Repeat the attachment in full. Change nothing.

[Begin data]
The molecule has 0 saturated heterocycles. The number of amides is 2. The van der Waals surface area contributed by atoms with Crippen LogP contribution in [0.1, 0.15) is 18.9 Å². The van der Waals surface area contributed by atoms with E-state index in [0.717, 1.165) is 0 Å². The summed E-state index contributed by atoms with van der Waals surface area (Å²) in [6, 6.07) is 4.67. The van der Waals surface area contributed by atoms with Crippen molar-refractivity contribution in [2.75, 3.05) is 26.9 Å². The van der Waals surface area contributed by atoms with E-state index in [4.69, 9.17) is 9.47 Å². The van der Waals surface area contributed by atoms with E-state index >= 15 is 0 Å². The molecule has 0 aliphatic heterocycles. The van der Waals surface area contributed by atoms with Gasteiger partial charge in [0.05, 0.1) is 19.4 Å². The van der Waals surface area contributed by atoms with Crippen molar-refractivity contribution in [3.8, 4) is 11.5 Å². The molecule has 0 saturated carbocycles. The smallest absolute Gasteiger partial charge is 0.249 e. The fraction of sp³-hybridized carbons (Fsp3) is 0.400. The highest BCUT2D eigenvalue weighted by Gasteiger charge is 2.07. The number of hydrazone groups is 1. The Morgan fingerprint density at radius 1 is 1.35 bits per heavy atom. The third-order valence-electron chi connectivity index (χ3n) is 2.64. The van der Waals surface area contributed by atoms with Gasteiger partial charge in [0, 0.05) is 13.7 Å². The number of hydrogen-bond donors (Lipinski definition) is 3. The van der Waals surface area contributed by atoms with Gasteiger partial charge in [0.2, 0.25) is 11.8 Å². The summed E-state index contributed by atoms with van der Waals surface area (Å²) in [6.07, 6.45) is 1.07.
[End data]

The molecule has 0 saturated heterocycles. The number of amides is 2. The van der Waals surface area contributed by atoms with Crippen LogP contribution in [0.1, 0.15) is 18.9 Å². The van der Waals surface area contributed by atoms with E-state index in [0.717, 1.165) is 0 Å². The summed E-state index contributed by atoms with van der Waals surface area (Å²) in [6, 6.07) is 4.67. The van der Waals surface area contributed by atoms with Crippen molar-refractivity contribution in [2.75, 3.05) is 26.9 Å². The van der Waals surface area contributed by atoms with E-state index in [4.69, 9.17) is 9.47 Å². The van der Waals surface area contributed by atoms with E-state index >= 15 is 0 Å². The molecule has 0 aliphatic heterocycles. The van der Waals surface area contributed by atoms with Gasteiger partial charge in [0.05, 0.1) is 19.4 Å². The van der Waals surface area contributed by atoms with Crippen molar-refractivity contribution in [3.8, 4) is 11.5 Å². The molecule has 0 saturated carbocycles. The smallest absolute Gasteiger partial charge is 0.249 e. The fraction of sp³-hybridized carbons (Fsp3) is 0.400. The highest BCUT2D eigenvalue weighted by Gasteiger charge is 2.07. The number of hydrazone groups is 1. The Morgan fingerprint density at radius 1 is 1.35 bits per heavy atom. The third-order valence-electron chi connectivity index (χ3n) is 2.64. The van der Waals surface area contributed by atoms with Gasteiger partial charge in [0, 0.05) is 13.7 Å². The number of hydrogen-bond donors (Lipinski definition) is 3. The van der Waals surface area contributed by atoms with Gasteiger partial charge in [0.2, 0.25) is 11.8 Å². The summed E-state index contributed by atoms with van der Waals surface area (Å²) in [6.07, 6.45) is 1.07.